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Insights from the President

Keeping Our Library Alive and Vital

Ever wonder what makes a society strong?

Equal access to ideas, knowledge, and skills might be a good place to start.

So now you’re possibly thinking this is going to be an op-ed about the internet: our great social technology experiment. But no, we’re talking about an even greater experiment that has survived the test of time and is potentially even more relevant in today’s world: the public library.

The name of the first public library in the U.S., founded in 1778, might sound familiar as the Franklin Public Library in Massachusetts was named after the good doctor Benjamin Franklin.  Of course it would have been a shorter ride back in the day for Taoseños to visit the public library founded by Bishop Juan de Palafox y Mendoza in 1646 in what is today Puebla City, Mexico. The bishop said: “He who succeeds without books is in an inconsolable darkness.”

Today, locally, we’re blessed with the Taos Public Library.  This vibrant institution services both the town and county residents. (Got a free library card in your wallet?)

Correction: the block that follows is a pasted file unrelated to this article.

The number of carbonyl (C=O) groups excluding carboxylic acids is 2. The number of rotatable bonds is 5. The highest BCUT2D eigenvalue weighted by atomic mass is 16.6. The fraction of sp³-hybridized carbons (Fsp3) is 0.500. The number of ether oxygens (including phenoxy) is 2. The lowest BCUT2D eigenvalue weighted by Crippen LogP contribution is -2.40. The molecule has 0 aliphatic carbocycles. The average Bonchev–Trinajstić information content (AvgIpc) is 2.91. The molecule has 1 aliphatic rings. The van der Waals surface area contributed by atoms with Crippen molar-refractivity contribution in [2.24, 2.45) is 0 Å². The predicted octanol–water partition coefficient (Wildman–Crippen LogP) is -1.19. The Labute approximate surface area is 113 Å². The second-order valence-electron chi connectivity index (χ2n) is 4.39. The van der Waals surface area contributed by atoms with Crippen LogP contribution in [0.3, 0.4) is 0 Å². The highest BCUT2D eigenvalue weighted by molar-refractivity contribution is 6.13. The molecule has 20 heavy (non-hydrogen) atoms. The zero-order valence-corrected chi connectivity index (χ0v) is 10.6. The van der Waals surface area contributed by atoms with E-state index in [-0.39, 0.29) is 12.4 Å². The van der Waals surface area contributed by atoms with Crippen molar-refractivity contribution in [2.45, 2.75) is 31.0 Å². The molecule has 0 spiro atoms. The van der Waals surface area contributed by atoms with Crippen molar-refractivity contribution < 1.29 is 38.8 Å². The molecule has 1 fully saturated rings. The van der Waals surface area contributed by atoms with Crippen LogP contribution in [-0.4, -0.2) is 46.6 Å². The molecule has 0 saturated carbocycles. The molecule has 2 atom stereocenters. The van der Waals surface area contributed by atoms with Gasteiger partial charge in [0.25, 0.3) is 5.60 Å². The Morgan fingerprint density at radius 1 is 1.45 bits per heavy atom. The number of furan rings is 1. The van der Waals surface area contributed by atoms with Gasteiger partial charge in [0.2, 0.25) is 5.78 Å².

If you’re questioning the choice of the word “vibrant,” consider this: annually, the Taos Public Library has over 57,000 physical items (e.g. books) out in circulation. And that figure doesn’t include over 23,000 digital items.

Over the years, the Taos Public Library has had to evolve by expanding its offerings to include e-books, audio books, laptops, 3D printers, etc. And, yes, you can sit in the library and access the internet at one of ten desktop computers. If you haven’t been in the library recently, you might not have noticed the number of people who take advantage of this last service given the cost of access and bandwidth in our rural community.

More recently, a new leader has been added to the mix. The town has hired Sarah Bryson as Director of Library Services. Sarah brings to the job a master’s degree in library science along with a youthful perspective and a refreshing energy.

Still, the future holds its challenges. For a library to stay relevant, to regularly update the media catalogue, to keep up with technological advancements, etc., requires the vocal – and financial – support of our community.  The town of Taos with its limited budget can only do so much.

That’s why the Friends of the Taos Public Library, an all-volunteer non-profit organization, works to raise funds for the library through a variety of activities. These funds and volunteer efforts help to support on-going programs, to expand services, and, yes, even to buy books.  You, too, can support these efforts to keep our library and our community strong.

 

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